Bone turnover markers and parameters of functional and structural state in patients with chronic spinal cord injuries in 5 years and later after the trauma

M.A. Bystrytska, V.V. Povoroznyuk


Background. The increased life expectancy of persons with complete spinal cord injury brings into focus the late complications of spinal cord injuries (SCI) including osteoporosis. Purpose of the study was to evaluate the bone mineral status and bone turnover markers in patients with chronic spinal cord injury of 5 years and over. Materials and methods. Seventy-three subjects who suffered from complete spinal cord injury with tetra- or paraplegia and 57 healthy persons were examined. Bone status was determined by ultrasound (US) densitometry of the calcaneal bone using quantitative ultrasonometer Sahara (Hologic Inc., model 04874, 2008). Bone turnover markers in the peripheral blood (osteocalcin, procollagen type 1 propeptide (P1NP), collagen type 1 cross-linked C-telopeptide (β-CTx)) and vitamin D were defined by electrochemiluminescence method. Results. SCI patients demonstrated significantly lower parameters of bone mineral status compared with the subjects of the control group. The stiffness index (SI) was 51.4 ± 11.8 % vs. 98.5 ± 16.6 % (p < 0.05) in men and 50.1 ± 9.8 % vs. 92 9 ± 11.1 % (p < 0.05) in women. There was significant reduction of bone mass index in SCI patients and in the individuals of the control group after 2 years, but bone loss over time was significantly worse in SCI patients (–16.5 ± 2.4 % vs. –2.5 ± 0.9 %, respectively; p < 0.05). In SCI patients levels of bone turnover markers were significantly higher than the relative values in Ukrainian population. Conclusions. SCI with complete spinal cord injury leads to increased bone resorption with formation of secondary osteoporosis (according to the data of ultrasound densitometry of the calcaneal bone). In the late posttraumatic period bone destruction processes are slowing down but remain higher than in the population as a whole, combined with low levels of vitamin D and absence of axial load results in continued loss of trabecular bone mass.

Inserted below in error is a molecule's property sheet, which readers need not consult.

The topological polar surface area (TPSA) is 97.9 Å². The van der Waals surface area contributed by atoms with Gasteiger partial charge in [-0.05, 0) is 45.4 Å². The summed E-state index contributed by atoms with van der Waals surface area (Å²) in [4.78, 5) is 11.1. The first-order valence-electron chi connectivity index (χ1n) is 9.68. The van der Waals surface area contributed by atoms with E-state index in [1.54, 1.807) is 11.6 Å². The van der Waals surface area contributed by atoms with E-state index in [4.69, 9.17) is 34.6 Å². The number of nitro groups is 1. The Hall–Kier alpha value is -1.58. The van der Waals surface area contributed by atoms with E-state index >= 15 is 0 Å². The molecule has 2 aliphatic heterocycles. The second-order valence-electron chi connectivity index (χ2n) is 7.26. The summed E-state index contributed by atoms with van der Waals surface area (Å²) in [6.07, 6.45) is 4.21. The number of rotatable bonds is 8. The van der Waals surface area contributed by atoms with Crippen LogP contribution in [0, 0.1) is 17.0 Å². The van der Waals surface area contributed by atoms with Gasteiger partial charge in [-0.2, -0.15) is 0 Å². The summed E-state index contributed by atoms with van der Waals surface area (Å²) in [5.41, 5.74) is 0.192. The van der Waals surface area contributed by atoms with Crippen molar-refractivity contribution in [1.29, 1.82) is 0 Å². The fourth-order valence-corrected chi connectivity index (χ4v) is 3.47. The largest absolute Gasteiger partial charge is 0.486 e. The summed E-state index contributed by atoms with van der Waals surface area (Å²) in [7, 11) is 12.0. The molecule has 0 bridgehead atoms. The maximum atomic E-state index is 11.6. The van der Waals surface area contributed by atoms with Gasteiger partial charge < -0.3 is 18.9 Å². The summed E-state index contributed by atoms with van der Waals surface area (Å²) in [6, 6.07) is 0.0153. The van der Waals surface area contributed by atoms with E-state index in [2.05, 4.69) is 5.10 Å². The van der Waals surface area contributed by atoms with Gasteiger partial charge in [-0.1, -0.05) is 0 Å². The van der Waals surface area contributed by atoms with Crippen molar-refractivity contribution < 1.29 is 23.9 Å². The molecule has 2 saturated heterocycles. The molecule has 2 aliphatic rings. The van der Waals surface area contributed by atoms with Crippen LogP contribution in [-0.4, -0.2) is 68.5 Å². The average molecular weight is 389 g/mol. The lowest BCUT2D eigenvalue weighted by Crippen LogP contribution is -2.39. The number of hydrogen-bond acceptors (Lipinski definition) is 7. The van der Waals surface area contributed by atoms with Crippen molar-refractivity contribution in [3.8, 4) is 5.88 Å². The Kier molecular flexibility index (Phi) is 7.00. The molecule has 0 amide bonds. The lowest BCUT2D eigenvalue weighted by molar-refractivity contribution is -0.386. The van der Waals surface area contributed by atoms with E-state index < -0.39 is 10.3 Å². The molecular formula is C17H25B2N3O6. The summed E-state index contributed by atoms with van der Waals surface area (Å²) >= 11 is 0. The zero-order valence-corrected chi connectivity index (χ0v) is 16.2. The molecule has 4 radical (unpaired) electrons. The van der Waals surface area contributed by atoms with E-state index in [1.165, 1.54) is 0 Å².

spinal cord injury; osteoporosis; tetraplegia; paraplegia; bone turnover markers; ultrasound densitometry


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